2015 has been a bit of a banner year for films about women in violent situations. Whatever your thoughts on action movie tropes are, the fact that we have tropes at all indicates that historically women in action movies don’t get a lot of nuance.

This year, genre conventions have been subtly but effectively challenged by films like Mad Max: Fury Road (check out this fantastic piece by a friend of mine dissecting Furiosa and Co.’s femininity vs. Supergirl’s), Sicario (our review highlights how the film handles women’s disempowerment in war zones), and Ex Machina (the parallel is less stark given that the lead is a female robot, but the film produced a lot of controversy over its proposal that women have to violently remove themselves from objectification).

The Hunger Games: Mockingjay - Part Two joins the lineup in an unexpectedly satisfying way. It conveys the horribly significant consequences of war on individual and social levels in a genre notorious for its heavy-handed disregard for collateral damage. It’s a movie about the effects of war, not war itself, and in particular the effects of war on a young woman.

The first shot of the film shows Katniss (Jennifer Lawrence) having a neck brace removed and struggling to speak after being attacked by her former lover, Peeta (Josh Hutcherson), at the end of Mockingjay - Part One. This shot establishes how director Francis Lawrence approaches all of the violence in the film: frankly, humanly, without spectacle or exploitation.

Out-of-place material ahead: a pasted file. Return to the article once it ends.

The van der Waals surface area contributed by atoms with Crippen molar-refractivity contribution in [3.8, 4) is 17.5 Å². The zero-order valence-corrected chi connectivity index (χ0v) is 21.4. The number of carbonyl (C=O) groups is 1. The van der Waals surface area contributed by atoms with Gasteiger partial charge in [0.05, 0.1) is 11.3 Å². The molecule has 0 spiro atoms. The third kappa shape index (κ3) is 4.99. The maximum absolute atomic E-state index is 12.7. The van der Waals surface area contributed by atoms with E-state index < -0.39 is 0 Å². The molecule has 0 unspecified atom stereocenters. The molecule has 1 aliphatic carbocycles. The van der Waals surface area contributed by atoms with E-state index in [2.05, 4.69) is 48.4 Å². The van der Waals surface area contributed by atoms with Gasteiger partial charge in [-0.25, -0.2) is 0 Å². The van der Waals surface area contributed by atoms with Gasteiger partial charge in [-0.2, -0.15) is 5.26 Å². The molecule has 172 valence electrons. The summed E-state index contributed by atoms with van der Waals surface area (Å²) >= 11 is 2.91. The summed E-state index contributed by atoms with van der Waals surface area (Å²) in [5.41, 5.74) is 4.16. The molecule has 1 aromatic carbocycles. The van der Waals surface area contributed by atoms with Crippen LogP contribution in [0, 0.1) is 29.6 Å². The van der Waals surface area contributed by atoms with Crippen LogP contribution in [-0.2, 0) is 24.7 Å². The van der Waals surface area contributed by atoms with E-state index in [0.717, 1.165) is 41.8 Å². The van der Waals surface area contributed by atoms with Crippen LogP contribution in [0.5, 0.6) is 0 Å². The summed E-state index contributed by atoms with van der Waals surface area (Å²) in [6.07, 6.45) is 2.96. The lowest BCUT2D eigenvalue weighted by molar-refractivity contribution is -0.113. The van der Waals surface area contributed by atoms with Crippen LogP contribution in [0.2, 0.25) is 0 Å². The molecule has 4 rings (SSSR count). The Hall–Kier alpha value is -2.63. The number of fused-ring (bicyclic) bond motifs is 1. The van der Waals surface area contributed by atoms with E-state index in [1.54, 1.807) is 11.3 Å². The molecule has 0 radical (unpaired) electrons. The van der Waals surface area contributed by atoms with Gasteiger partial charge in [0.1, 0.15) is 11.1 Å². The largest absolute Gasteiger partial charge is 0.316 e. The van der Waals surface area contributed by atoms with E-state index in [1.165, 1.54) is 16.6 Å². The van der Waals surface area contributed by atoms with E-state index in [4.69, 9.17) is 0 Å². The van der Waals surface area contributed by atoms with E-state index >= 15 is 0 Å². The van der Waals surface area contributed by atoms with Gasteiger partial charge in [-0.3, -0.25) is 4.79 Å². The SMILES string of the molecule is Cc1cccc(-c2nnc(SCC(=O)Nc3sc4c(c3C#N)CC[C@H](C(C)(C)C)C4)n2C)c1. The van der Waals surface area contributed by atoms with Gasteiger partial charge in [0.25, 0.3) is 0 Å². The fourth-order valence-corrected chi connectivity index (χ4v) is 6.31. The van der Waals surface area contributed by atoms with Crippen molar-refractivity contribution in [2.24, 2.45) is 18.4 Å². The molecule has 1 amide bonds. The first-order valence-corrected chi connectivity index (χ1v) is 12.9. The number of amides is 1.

As Katniss recovers, the Districts’ rebellion against the Capitol is in full swing. They’ve taken ground all the way into District 2, the last stronghold of support for the Capitol. President Coin (Julianne ...

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The Hunger Games: Mockingjay - Part 2
Our Rating
3 Stars - Good
Average Rating
(8 user ratings)ADD YOURSHelp
Mpaa Rating
PG-13 (For intense sequences of violence and action, and for some thematic material.)
Directed By
Francis Lawrence
Run Time
2 hours 17 minutes
Jennifer Lawrence, Josh Hutcherson, Liam Hemsworth
Theatre Release
November 20, 2015 by Lionsgate
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